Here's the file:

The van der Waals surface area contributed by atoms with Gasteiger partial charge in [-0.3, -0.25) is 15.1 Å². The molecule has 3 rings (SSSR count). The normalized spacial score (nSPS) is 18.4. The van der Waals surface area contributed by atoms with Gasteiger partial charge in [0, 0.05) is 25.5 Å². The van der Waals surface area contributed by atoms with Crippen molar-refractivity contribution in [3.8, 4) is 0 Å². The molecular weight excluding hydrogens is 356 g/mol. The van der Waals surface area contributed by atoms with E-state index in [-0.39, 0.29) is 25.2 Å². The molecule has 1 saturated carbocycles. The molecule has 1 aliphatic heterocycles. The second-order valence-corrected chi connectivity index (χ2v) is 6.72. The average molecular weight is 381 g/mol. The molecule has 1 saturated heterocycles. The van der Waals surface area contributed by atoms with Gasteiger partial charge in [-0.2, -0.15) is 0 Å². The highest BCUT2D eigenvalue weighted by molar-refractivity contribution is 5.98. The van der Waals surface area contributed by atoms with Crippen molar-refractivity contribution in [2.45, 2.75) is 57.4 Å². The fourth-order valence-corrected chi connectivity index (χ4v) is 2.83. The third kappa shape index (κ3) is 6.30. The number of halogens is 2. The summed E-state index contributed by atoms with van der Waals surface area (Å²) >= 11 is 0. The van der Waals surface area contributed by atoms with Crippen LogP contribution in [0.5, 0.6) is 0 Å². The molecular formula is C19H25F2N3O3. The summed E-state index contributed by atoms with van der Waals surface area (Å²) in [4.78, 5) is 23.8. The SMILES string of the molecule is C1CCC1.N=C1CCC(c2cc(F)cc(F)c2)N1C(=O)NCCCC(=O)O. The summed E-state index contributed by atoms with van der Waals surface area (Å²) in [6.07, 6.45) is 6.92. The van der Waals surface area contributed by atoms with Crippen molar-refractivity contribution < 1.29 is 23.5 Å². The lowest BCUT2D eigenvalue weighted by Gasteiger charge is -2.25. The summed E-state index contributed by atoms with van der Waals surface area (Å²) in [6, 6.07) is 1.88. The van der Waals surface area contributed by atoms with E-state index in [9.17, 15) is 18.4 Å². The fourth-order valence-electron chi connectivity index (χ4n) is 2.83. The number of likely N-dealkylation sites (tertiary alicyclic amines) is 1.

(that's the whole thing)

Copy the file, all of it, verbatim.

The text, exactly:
The van der Waals surface area contributed by atoms with Gasteiger partial charge in [-0.3, -0.25) is 15.1 Å². The molecule has 3 rings (SSSR count). The normalized spacial score (nSPS) is 18.4. The van der Waals surface area contributed by atoms with Gasteiger partial charge in [0, 0.05) is 25.5 Å². The van der Waals surface area contributed by atoms with Crippen molar-refractivity contribution in [3.8, 4) is 0 Å². The molecular weight excluding hydrogens is 356 g/mol. The van der Waals surface area contributed by atoms with E-state index in [-0.39, 0.29) is 25.2 Å². The molecule has 1 saturated carbocycles. The molecule has 1 aliphatic heterocycles. The second-order valence-corrected chi connectivity index (χ2v) is 6.72. The average molecular weight is 381 g/mol. The molecule has 1 saturated heterocycles. The van der Waals surface area contributed by atoms with Gasteiger partial charge in [-0.2, -0.15) is 0 Å². The highest BCUT2D eigenvalue weighted by molar-refractivity contribution is 5.98. The van der Waals surface area contributed by atoms with Crippen molar-refractivity contribution in [2.45, 2.75) is 57.4 Å². The fourth-order valence-corrected chi connectivity index (χ4v) is 2.83. The third kappa shape index (κ3) is 6.30. The number of halogens is 2. The summed E-state index contributed by atoms with van der Waals surface area (Å²) >= 11 is 0. The van der Waals surface area contributed by atoms with Crippen LogP contribution in [0.5, 0.6) is 0 Å². The molecular formula is C19H25F2N3O3. The summed E-state index contributed by atoms with van der Waals surface area (Å²) in [4.78, 5) is 23.8. The SMILES string of the molecule is C1CCC1.N=C1CCC(c2cc(F)cc(F)c2)N1C(=O)NCCCC(=O)O. The summed E-state index contributed by atoms with van der Waals surface area (Å²) in [6.07, 6.45) is 6.92. The van der Waals surface area contributed by atoms with Crippen molar-refractivity contribution < 1.29 is 23.5 Å². The lowest BCUT2D eigenvalue weighted by Gasteiger charge is -2.25. The summed E-state index contributed by atoms with van der Waals surface area (Å²) in [6, 6.07) is 1.88. The van der Waals surface area contributed by atoms with E-state index in [9.17, 15) is 18.4 Å². The fourth-order valence-electron chi connectivity index (χ4n) is 2.83. The number of likely N-dealkylation sites (tertiary alicyclic amines) is 1.